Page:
Now, drag the point all the way up to the top of the event. The value reads 1,000%. Drag it all the way down and the value reads -100%. Double-click the point to reset it to its default value of 100%. Now drag the point to 50%. You’ll quickly find that an exact value is not so easy to hit. With such a wide range of possible values, any small movement translates to a large change in the percentage value. To make it easier to hit 50% exactly, first drag the point to somewhere near that value and then hold the Ctrl key as you drag the point. This limits the change to much finer increments and makes it easier to hit an exact value.

If you’re still having trouble getting to the exact setting you want, right-click the point. The context menu gives you several options including a preset for 50%. If the value you want doesn’t have its own preset, choose Set to from the context menu. Enter your exact value and press OK to finalize the change.

Once you’ve set the point’s value to 50% play your project and notice that the slow motion created this way looks identical to the slow motion created with the Playback rate setting. However, the audio has not been altered. In this case, the green envelope line serves as your visual reminder. Just as when you changed the playback rate earlier, adding a Velocity envelope does not change the event’s length, so you’ll see only half of your video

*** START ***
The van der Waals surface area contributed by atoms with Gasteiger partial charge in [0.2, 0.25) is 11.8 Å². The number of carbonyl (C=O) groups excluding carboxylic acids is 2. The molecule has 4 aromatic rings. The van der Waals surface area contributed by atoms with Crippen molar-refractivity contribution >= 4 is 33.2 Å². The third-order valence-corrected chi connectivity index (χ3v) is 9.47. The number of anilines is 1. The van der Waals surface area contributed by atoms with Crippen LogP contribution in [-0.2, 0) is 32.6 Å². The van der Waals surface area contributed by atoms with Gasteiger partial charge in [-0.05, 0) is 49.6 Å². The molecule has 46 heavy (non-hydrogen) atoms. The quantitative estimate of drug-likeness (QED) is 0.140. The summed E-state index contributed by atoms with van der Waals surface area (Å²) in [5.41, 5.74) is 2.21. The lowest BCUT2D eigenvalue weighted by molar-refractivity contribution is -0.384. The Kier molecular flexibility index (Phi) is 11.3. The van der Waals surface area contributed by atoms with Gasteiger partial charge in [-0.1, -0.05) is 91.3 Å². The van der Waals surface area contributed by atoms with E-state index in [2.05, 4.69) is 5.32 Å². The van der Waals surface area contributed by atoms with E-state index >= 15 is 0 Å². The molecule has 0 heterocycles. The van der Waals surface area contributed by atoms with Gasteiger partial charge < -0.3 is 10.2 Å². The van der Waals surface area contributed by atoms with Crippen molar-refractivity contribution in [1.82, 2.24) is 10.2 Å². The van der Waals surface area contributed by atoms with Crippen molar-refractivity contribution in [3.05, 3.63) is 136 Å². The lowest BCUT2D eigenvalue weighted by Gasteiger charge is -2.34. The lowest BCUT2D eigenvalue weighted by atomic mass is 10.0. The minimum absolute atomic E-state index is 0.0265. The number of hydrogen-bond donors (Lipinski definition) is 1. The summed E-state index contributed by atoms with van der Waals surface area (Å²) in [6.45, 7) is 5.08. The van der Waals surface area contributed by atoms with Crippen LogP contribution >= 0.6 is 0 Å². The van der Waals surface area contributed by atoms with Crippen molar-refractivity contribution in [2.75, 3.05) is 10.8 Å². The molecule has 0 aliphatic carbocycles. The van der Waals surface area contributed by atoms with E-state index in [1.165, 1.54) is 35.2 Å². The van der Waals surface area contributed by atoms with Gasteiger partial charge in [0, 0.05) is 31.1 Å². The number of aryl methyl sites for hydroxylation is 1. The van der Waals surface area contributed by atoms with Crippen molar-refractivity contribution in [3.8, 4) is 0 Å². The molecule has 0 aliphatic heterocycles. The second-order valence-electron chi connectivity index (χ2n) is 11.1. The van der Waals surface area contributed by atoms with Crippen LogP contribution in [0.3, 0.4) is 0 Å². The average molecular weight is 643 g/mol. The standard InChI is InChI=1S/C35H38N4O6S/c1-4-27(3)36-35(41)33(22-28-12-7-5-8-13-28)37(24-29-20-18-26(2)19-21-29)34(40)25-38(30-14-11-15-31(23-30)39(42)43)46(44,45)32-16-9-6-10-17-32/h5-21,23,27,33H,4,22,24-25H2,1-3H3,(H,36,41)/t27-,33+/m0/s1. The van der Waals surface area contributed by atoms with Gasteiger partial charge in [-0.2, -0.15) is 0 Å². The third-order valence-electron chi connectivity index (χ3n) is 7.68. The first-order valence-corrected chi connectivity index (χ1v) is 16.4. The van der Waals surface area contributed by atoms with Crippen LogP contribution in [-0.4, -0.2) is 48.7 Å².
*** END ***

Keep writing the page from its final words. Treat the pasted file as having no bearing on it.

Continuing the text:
Let’s push the Velocity envelope a little bit and see what else we can do with it. Earlier we talked about a sequence where the video starts in slow motion but then speeds up over time, so let’s create that effect.

Envelope lines can have as many points as you want to give them, and each point can have a different setting. So with your first point set to 50%, right-click the envelope line later in the event and choose Add Point from the context menu. Or, just double-click the envelope. Either of these methods adds a new point to the line. Set this second point to 500%. In Figure 4 you can see that the envelope now slopes up from 50% to 500%. You can also see another helpful feature in Figure 4. Notice that the top edge of the event has a small triangular notch in it. This notch indicates the end of the media contained in the event. Since the velocity has been increased so dramatically, the media no longer matches the end of the event (remember; changing the velocity or playback rate does not change the length of the event.) In this case, since you’ve sped your video up, it finishes before the end of the event. When you play through this notch, the video starts over again. You can easily trim the event and snap the edge to the notch so that once again the length of the event matches the length of the media.